Weather Instruments > Meteorologists
Reading Weather Instruments
Weather is a term that describes the various phenomena which occur in the
atmosphere of a planet. These diverse weather events result from
temperature, humidity, and barometric pressure differences.
Pressure differences create wind, storm fronts, and large-scale events
such as hurricanes and tornadoes. Humidity and the sun's warmth
provide conditions for various types of clouds and resulting precipitation
in the form of rain, snow and hail. Weather is measured by a variety
of instruments, which range in complexity from simple thermometers and
barometers to satellites that
orbit the earth. Meteorologists use weather satellites to track
weather patterns as well as long-term climate changes.
Thermometers are used to measure temperature on both the Celsius and Fahrenheit scales; they come in many shapes and sizes, ranging from a simple glass tube filled with mercury or colored alcohol to digital and computerized models. Barometers are used to measure atmospheric pressure. A falling barometer tends to indicate coming precipitation, and a rising barometer indicates clear weather. Sharp fluctuations in pressure often indicate violent weather conditions. Anemometer instruments measure wind speed, and weather vanes can be used to indicate wind direction.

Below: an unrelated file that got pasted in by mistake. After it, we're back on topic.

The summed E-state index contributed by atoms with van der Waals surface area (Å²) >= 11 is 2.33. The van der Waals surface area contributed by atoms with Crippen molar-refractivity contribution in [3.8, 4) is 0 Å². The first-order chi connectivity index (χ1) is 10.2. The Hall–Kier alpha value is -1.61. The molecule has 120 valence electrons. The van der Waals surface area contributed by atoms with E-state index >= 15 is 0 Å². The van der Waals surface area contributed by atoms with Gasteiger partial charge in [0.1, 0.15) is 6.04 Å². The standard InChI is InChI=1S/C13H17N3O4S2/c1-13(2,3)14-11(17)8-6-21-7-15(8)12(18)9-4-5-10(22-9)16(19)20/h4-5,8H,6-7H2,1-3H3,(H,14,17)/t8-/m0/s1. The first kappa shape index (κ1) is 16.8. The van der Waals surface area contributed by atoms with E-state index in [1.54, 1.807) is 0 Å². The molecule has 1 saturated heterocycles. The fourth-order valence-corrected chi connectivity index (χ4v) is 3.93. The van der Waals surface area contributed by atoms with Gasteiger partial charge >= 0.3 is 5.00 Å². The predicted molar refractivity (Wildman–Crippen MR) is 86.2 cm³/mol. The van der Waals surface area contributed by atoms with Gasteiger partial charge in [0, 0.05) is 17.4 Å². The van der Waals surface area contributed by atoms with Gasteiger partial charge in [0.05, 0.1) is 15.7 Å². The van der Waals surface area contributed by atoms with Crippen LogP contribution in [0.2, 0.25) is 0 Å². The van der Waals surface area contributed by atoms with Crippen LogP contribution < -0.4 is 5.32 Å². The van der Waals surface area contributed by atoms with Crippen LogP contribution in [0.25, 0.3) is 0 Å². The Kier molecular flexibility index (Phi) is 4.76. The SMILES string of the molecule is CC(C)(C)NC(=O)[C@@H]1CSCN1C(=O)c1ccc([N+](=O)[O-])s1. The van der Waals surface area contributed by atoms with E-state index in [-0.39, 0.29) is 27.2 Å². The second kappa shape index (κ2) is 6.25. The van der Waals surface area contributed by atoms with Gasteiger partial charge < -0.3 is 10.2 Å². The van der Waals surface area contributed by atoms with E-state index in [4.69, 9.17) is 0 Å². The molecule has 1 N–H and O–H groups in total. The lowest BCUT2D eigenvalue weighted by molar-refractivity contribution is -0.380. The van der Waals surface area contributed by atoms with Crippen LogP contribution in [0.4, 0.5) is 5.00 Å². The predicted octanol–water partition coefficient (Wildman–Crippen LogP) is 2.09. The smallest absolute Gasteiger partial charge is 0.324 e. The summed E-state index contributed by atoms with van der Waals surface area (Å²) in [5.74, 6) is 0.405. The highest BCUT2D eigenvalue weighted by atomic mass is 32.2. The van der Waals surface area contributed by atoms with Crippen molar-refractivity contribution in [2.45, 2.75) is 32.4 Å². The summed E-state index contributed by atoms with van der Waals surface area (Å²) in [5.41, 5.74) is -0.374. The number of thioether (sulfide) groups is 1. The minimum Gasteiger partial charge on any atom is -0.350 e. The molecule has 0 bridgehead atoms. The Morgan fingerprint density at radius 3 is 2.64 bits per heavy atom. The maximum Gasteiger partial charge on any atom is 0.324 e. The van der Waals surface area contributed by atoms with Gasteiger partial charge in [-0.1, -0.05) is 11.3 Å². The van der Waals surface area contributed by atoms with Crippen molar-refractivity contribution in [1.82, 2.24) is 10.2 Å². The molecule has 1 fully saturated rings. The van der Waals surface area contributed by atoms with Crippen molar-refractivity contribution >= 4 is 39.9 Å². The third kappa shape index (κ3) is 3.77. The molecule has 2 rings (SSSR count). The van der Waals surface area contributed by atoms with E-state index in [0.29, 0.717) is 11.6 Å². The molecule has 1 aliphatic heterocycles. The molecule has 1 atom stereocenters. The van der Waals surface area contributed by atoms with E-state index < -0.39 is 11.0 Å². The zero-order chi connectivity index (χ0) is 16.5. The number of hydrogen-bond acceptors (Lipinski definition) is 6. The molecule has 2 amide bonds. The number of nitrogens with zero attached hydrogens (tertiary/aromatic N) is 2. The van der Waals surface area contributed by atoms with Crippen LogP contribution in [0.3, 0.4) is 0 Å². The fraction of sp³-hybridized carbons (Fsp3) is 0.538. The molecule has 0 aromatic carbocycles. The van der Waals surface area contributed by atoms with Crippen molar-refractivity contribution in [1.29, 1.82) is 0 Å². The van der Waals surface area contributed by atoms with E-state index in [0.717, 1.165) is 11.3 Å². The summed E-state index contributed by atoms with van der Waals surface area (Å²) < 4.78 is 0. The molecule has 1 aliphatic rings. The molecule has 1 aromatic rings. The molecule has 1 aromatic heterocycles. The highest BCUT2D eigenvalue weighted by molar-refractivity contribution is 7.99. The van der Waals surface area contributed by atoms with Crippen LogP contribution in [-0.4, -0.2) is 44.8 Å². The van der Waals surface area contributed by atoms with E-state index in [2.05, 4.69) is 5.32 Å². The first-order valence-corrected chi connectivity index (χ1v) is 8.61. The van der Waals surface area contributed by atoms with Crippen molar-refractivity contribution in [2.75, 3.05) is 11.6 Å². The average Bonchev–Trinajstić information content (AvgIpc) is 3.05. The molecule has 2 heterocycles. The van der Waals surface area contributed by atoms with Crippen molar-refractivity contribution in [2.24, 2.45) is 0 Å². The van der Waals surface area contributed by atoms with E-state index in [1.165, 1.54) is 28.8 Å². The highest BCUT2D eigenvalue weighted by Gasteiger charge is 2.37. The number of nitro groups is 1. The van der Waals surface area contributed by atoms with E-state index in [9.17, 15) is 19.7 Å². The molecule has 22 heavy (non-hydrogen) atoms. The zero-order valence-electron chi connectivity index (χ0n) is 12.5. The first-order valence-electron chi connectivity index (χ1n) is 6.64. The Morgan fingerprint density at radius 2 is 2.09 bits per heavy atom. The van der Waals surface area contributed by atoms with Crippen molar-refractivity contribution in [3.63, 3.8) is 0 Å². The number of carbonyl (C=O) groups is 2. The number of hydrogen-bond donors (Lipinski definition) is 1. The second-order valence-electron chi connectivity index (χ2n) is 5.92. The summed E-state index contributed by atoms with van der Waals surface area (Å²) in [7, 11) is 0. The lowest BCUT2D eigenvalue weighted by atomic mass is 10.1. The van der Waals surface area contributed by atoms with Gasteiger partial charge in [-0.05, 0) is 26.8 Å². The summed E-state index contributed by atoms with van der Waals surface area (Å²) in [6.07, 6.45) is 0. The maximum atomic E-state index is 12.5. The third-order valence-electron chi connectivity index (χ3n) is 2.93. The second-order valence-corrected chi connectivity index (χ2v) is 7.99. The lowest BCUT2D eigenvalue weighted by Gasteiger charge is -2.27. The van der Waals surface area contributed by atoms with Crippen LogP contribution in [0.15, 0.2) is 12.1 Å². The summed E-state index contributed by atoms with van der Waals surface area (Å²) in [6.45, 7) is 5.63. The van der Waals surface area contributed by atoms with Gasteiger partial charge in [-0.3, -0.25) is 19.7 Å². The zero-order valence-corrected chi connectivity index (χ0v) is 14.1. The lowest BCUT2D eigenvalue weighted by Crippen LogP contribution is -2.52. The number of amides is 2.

Scientific weather forecasters make use of a weather balloon that is made of latex or Chloroprene. The balloon carries a small instrument called a radiosonde that measures atmospheric pressure, temperature, and humidity. The radiosonde can be tracked by radar, radio direction finder, or Global Positioning System (GPS) to obtain wind data. The weather balloon is filled with lighter-than-air hydrogen or helium gas; its ascent route is controlled by the amount of gas used to fill the balloon. These weather balloons may reach altitudes of 25 miles (40 km) or more, and their weather instrument packages are usually lost when the balloons disintegrate at these high altitudes.
Watch: Anemometer and Weather Vane
Many automated weather-collecting devices are now in use. These are especially helpful for weather forecasters and pilots, because they measure temperature, barometric pressure, and wind speed, as well as wind direction, precipitation levels, and visibility. This detailed, immediate data is often provided in the form of a computerized weather map that shows current weather conditions and patterns. Computers are one of the most important tools used for tracking and predicting weather. Through the use of the Internet, weather information can be collated and disseminated in useful and easy to understand formats.
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